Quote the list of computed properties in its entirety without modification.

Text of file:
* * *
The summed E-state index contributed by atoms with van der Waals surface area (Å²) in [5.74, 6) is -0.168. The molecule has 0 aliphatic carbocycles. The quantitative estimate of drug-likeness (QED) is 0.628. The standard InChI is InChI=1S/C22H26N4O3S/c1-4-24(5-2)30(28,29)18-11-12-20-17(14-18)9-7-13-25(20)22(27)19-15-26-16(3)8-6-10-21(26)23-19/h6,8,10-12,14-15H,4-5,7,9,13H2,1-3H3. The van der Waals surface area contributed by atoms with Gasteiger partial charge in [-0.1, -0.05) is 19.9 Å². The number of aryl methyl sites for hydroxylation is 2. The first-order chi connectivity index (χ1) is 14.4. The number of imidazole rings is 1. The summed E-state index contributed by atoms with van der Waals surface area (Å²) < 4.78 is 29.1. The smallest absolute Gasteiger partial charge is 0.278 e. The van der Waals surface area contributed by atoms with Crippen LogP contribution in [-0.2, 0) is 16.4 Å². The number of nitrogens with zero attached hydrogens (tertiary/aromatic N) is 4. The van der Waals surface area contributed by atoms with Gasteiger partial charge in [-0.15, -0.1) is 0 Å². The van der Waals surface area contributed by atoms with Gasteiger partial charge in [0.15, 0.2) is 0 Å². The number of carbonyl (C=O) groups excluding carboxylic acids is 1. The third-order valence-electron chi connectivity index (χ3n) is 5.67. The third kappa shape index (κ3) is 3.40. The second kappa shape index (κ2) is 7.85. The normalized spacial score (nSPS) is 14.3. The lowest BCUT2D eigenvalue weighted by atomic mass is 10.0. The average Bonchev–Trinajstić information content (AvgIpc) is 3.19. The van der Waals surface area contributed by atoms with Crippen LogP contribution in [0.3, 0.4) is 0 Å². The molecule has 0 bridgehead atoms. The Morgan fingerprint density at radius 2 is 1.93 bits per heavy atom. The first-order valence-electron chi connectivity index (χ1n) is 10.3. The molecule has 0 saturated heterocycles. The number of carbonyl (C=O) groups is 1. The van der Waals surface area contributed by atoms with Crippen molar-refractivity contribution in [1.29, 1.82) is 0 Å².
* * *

The summed E-state index contributed by atoms with van der Waals surface area (Å²) in [5.74, 6) is -0.168. The molecule has 0 aliphatic carbocycles. The quantitative estimate of drug-likeness (QED) is 0.628. The standard InChI is InChI=1S/C22H26N4O3S/c1-4-24(5-2)30(28,29)18-11-12-20-17(14-18)9-7-13-25(20)22(27)19-15-26-16(3)8-6-10-21(26)23-19/h6,8,10-12,14-15H,4-5,7,9,13H2,1-3H3. The van der Waals surface area contributed by atoms with Gasteiger partial charge in [-0.1, -0.05) is 19.9 Å². The number of aryl methyl sites for hydroxylation is 2. The first-order chi connectivity index (χ1) is 14.4. The number of imidazole rings is 1. The summed E-state index contributed by atoms with van der Waals surface area (Å²) < 4.78 is 29.1. The smallest absolute Gasteiger partial charge is 0.278 e. The van der Waals surface area contributed by atoms with Crippen LogP contribution in [-0.2, 0) is 16.4 Å². The number of nitrogens with zero attached hydrogens (tertiary/aromatic N) is 4. The van der Waals surface area contributed by atoms with Gasteiger partial charge in [-0.15, -0.1) is 0 Å². The van der Waals surface area contributed by atoms with Gasteiger partial charge in [0.15, 0.2) is 0 Å². The number of carbonyl (C=O) groups excluding carboxylic acids is 1. The third-order valence-electron chi connectivity index (χ3n) is 5.67. The third kappa shape index (κ3) is 3.40. The second kappa shape index (κ2) is 7.85. The normalized spacial score (nSPS) is 14.3. The lowest BCUT2D eigenvalue weighted by atomic mass is 10.0. The average Bonchev–Trinajstić information content (AvgIpc) is 3.19. The van der Waals surface area contributed by atoms with Crippen LogP contribution in [0.3, 0.4) is 0 Å². The molecule has 0 bridgehead atoms. The Morgan fingerprint density at radius 2 is 1.93 bits per heavy atom. The first-order valence-electron chi connectivity index (χ1n) is 10.3. The molecule has 0 saturated heterocycles. The number of carbonyl (C=O) groups is 1. The van der Waals surface area contributed by atoms with Crippen molar-refractivity contribution in [1.29, 1.82) is 0 Å².